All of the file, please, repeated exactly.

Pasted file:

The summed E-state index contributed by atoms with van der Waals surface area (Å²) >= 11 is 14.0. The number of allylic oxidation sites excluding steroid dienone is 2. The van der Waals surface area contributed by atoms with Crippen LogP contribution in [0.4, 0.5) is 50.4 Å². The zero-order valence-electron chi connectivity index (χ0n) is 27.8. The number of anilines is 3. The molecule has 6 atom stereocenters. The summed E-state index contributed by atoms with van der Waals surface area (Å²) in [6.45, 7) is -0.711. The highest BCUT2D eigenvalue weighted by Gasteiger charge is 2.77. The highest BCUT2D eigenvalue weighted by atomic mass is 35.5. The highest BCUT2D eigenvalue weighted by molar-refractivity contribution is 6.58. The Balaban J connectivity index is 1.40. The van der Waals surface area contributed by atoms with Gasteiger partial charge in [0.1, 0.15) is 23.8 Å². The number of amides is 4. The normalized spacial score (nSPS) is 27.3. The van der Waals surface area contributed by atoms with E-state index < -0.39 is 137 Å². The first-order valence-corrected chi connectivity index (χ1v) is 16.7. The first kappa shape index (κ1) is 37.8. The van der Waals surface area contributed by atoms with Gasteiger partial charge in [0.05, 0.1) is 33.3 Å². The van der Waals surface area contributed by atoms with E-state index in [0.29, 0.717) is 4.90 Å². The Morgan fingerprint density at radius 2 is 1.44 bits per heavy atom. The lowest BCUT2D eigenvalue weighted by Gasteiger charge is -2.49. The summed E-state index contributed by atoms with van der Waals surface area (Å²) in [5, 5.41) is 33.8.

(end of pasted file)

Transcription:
The summed E-state index contributed by atoms with van der Waals surface area (Å²) >= 11 is 14.0. The number of allylic oxidation sites excluding steroid dienone is 2. The van der Waals surface area contributed by atoms with Crippen LogP contribution in [0.4, 0.5) is 50.4 Å². The zero-order valence-electron chi connectivity index (χ0n) is 27.8. The number of anilines is 3. The molecule has 6 atom stereocenters. The summed E-state index contributed by atoms with van der Waals surface area (Å²) in [6.45, 7) is -0.711. The highest BCUT2D eigenvalue weighted by Gasteiger charge is 2.77. The highest BCUT2D eigenvalue weighted by atomic mass is 35.5. The highest BCUT2D eigenvalue weighted by molar-refractivity contribution is 6.58. The Balaban J connectivity index is 1.40. The van der Waals surface area contributed by atoms with Gasteiger partial charge in [0.1, 0.15) is 23.8 Å². The number of amides is 4. The normalized spacial score (nSPS) is 27.3. The van der Waals surface area contributed by atoms with E-state index < -0.39 is 137 Å². The first-order valence-corrected chi connectivity index (χ1v) is 16.7. The first kappa shape index (κ1) is 37.8. The van der Waals surface area contributed by atoms with Gasteiger partial charge in [0.05, 0.1) is 33.3 Å². The van der Waals surface area contributed by atoms with E-state index in [0.29, 0.717) is 4.90 Å². The Morgan fingerprint density at radius 2 is 1.44 bits per heavy atom. The lowest BCUT2D eigenvalue weighted by Gasteiger charge is -2.49. The summed E-state index contributed by atoms with van der Waals surface area (Å²) in [5, 5.41) is 33.8.